Vitamin K plays an important role in blood clotting. Without the vitamin, even a small cut would cause continuous bleeding in the body, and death. Blood clotting is a process that begins automatically when any injury produces a tear in a blood vessel. The process of blood clotting involves a collection of molecules, which circulate continuously through the bloodstream. When an injury occurs, these molecules rapidly assemble and form the blood clot. The clotting factors are proteins, and include proteins called Factor II, Factor VII, Factor IX, and Factor X. Factor II is also called prothrombin. These proteins require vitamin K for their synthesis in the body. The blood-clotting process also requires a dozen other proteins that do not need vitamin K for their synthesis.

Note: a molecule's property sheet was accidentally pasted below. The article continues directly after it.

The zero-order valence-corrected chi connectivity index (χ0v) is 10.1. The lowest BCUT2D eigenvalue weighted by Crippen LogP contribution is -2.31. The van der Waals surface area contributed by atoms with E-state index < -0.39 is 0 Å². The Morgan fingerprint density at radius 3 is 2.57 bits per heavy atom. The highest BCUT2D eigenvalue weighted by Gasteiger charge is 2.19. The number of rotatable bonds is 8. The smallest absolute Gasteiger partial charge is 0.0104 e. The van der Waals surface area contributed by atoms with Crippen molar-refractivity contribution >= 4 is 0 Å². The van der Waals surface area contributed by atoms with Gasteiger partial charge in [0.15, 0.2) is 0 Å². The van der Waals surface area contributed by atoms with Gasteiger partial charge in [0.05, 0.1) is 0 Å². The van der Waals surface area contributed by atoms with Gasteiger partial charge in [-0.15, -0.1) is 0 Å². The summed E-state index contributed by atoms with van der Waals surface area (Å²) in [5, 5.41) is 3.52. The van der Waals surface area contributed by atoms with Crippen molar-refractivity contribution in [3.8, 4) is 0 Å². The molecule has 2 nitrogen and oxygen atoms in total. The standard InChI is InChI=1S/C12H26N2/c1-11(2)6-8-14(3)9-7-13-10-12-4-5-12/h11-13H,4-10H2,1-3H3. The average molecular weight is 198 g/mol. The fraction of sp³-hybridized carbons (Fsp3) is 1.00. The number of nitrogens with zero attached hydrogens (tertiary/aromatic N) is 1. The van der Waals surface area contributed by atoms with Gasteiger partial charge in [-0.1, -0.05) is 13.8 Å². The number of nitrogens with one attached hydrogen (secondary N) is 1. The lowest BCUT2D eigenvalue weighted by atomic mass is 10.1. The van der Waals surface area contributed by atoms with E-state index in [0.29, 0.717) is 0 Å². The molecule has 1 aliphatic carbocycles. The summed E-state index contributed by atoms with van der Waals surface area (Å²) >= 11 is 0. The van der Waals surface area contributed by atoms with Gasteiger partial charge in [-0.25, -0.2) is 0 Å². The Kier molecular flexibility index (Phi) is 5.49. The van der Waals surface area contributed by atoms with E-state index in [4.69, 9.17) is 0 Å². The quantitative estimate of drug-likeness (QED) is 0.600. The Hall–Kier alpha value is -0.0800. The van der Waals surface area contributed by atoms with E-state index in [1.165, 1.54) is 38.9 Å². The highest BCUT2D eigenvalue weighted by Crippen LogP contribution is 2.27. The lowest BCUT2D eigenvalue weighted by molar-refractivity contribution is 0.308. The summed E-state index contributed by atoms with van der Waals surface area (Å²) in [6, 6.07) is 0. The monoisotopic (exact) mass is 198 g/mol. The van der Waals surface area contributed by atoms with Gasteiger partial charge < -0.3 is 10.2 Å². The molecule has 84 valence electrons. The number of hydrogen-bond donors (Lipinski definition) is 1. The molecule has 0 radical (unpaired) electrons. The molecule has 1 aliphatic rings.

— Tom Brody, Phd

Oh, also tomatoes, and eggs
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Postby Johnson » Wed Mar 24, 2010 12:52 pm

Algis wrote:...
But then if stents are placed in jugular(s); too much blood (?) is drained out of the brain during daytime (standing/seated), stents preventing their collapse :?: (not sure I express myself correctly here, pardon me)


Brilliant question, Algis.

How are you doing these days?

Edit - I saw Dr. Sclafani's response just now. I started my response last night, but did not parse the thread before posting. It is still a brilliant question, and perhaps, pertinent to my experience.

Today, I had the Doppler ultrasound, and it was revealed that my jugulars do not collapse when I am upright. I have not had any intervention, so that is my "natural" state. There was a lot more interesting about the US, and even the skeptical-about-CCSVI Dr. thought that there might be some kind of blockage below the clavicle.